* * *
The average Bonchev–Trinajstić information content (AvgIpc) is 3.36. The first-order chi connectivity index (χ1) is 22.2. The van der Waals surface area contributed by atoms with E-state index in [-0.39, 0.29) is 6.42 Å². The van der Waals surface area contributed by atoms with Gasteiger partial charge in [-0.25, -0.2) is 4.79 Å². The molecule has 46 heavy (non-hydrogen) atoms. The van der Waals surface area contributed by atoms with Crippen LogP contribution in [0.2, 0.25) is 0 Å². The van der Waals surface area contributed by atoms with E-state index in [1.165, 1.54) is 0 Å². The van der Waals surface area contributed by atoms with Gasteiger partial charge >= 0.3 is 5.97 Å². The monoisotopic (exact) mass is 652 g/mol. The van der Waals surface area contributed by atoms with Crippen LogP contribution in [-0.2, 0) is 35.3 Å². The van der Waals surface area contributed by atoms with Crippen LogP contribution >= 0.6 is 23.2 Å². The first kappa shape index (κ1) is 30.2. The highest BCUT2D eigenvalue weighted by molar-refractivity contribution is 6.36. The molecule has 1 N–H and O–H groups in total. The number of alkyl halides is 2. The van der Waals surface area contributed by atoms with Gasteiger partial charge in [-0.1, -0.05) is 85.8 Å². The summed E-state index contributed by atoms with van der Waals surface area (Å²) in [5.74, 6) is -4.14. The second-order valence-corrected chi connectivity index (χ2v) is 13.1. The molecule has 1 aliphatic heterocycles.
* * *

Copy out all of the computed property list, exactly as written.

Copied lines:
The average Bonchev–Trinajstić information content (AvgIpc) is 3.36. The first-order chi connectivity index (χ1) is 22.2. The van der Waals surface area contributed by atoms with E-state index in [-0.39, 0.29) is 6.42 Å². The van der Waals surface area contributed by atoms with Gasteiger partial charge in [-0.25, -0.2) is 4.79 Å². The molecule has 46 heavy (non-hydrogen) atoms. The van der Waals surface area contributed by atoms with Crippen LogP contribution in [0.2, 0.25) is 0 Å². The van der Waals surface area contributed by atoms with E-state index in [1.165, 1.54) is 0 Å². The van der Waals surface area contributed by atoms with Gasteiger partial charge >= 0.3 is 5.97 Å². The monoisotopic (exact) mass is 652 g/mol. The van der Waals surface area contributed by atoms with Crippen LogP contribution in [-0.2, 0) is 35.3 Å². The van der Waals surface area contributed by atoms with Crippen LogP contribution >= 0.6 is 23.2 Å². The first kappa shape index (κ1) is 30.2. The highest BCUT2D eigenvalue weighted by molar-refractivity contribution is 6.36. The molecule has 1 N–H and O–H groups in total. The number of alkyl halides is 2. The van der Waals surface area contributed by atoms with Gasteiger partial charge in [-0.1, -0.05) is 85.8 Å². The summed E-state index contributed by atoms with van der Waals surface area (Å²) in [5.74, 6) is -4.14. The second-order valence-corrected chi connectivity index (χ2v) is 13.1. The molecule has 1 aliphatic heterocycles.